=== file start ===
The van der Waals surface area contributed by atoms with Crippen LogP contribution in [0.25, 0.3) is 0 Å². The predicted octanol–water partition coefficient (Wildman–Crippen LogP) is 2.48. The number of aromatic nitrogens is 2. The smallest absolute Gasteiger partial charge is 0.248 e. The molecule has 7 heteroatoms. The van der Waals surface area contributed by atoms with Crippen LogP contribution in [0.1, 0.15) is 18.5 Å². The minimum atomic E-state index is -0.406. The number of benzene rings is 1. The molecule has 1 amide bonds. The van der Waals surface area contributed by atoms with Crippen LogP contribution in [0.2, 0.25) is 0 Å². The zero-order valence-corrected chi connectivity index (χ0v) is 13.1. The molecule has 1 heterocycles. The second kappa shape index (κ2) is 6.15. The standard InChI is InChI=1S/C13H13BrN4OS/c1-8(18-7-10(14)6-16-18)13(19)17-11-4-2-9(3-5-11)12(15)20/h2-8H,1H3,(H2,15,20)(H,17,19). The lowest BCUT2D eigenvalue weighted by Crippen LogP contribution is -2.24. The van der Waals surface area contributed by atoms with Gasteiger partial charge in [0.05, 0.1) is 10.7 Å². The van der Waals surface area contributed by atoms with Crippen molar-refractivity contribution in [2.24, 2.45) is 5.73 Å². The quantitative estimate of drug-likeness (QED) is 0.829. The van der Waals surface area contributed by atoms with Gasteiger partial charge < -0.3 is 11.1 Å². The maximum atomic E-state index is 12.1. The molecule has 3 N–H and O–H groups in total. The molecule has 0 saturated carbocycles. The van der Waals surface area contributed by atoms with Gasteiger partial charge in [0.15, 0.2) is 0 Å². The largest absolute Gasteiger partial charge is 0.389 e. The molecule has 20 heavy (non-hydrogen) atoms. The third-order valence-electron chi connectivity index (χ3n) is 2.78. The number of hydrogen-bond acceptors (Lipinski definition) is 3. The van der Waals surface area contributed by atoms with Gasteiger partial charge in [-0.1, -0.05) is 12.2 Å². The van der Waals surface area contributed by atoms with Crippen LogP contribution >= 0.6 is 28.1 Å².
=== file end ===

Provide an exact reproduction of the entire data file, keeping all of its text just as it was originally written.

The van der Waals surface area contributed by atoms with Crippen LogP contribution in [0.25, 0.3) is 0 Å². The predicted octanol–water partition coefficient (Wildman–Crippen LogP) is 2.48. The number of aromatic nitrogens is 2. The smallest absolute Gasteiger partial charge is 0.248 e. The molecule has 7 heteroatoms. The van der Waals surface area contributed by atoms with Crippen LogP contribution in [0.1, 0.15) is 18.5 Å². The minimum atomic E-state index is -0.406. The number of benzene rings is 1. The molecule has 1 amide bonds. The van der Waals surface area contributed by atoms with Crippen LogP contribution in [0.2, 0.25) is 0 Å². The zero-order valence-corrected chi connectivity index (χ0v) is 13.1. The molecule has 1 heterocycles. The second kappa shape index (κ2) is 6.15. The standard InChI is InChI=1S/C13H13BrN4OS/c1-8(18-7-10(14)6-16-18)13(19)17-11-4-2-9(3-5-11)12(15)20/h2-8H,1H3,(H2,15,20)(H,17,19). The lowest BCUT2D eigenvalue weighted by Crippen LogP contribution is -2.24. The van der Waals surface area contributed by atoms with Gasteiger partial charge in [0.05, 0.1) is 10.7 Å². The van der Waals surface area contributed by atoms with Crippen molar-refractivity contribution in [2.24, 2.45) is 5.73 Å². The quantitative estimate of drug-likeness (QED) is 0.829. The van der Waals surface area contributed by atoms with Gasteiger partial charge < -0.3 is 11.1 Å². The maximum atomic E-state index is 12.1. The molecule has 3 N–H and O–H groups in total. The molecule has 0 saturated carbocycles. The van der Waals surface area contributed by atoms with Gasteiger partial charge in [0.15, 0.2) is 0 Å². The largest absolute Gasteiger partial charge is 0.389 e. The molecule has 20 heavy (non-hydrogen) atoms. The third-order valence-electron chi connectivity index (χ3n) is 2.78. The number of hydrogen-bond acceptors (Lipinski definition) is 3. The van der Waals surface area contributed by atoms with Gasteiger partial charge in [-0.1, -0.05) is 12.2 Å². The van der Waals surface area contributed by atoms with Crippen LogP contribution >= 0.6 is 28.1 Å².